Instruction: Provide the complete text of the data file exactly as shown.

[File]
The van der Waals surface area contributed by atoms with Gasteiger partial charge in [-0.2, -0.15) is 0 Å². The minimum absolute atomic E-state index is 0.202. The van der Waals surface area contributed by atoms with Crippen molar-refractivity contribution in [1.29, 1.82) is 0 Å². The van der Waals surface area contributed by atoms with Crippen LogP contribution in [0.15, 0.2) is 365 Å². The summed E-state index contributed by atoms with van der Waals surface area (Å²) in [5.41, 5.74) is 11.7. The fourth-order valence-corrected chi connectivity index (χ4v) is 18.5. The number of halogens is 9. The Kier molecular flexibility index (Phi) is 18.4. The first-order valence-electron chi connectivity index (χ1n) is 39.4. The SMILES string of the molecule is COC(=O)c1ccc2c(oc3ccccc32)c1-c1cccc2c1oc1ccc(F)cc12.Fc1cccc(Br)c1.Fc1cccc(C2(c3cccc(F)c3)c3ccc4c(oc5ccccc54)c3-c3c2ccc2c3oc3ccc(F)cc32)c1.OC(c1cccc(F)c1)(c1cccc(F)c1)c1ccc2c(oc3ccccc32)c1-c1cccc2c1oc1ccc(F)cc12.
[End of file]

The van der Waals surface area contributed by atoms with Gasteiger partial charge in [-0.2, -0.15) is 0 Å². The minimum absolute atomic E-state index is 0.202. The van der Waals surface area contributed by atoms with Crippen molar-refractivity contribution in [1.29, 1.82) is 0 Å². The van der Waals surface area contributed by atoms with Crippen LogP contribution in [0.15, 0.2) is 365 Å². The summed E-state index contributed by atoms with van der Waals surface area (Å²) in [5.41, 5.74) is 11.7. The fourth-order valence-corrected chi connectivity index (χ4v) is 18.5. The number of halogens is 9. The Kier molecular flexibility index (Phi) is 18.4. The first-order valence-electron chi connectivity index (χ1n) is 39.4. The SMILES string of the molecule is COC(=O)c1ccc2c(oc3ccccc32)c1-c1cccc2c1oc1ccc(F)cc12.Fc1cccc(Br)c1.Fc1cccc(C2(c3cccc(F)c3)c3ccc4c(oc5ccccc54)c3-c3c2ccc2c3oc3ccc(F)cc32)c1.OC(c1cccc(F)c1)(c1cccc(F)c1)c1ccc2c(oc3ccccc32)c1-c1cccc2c1oc1ccc(F)cc12.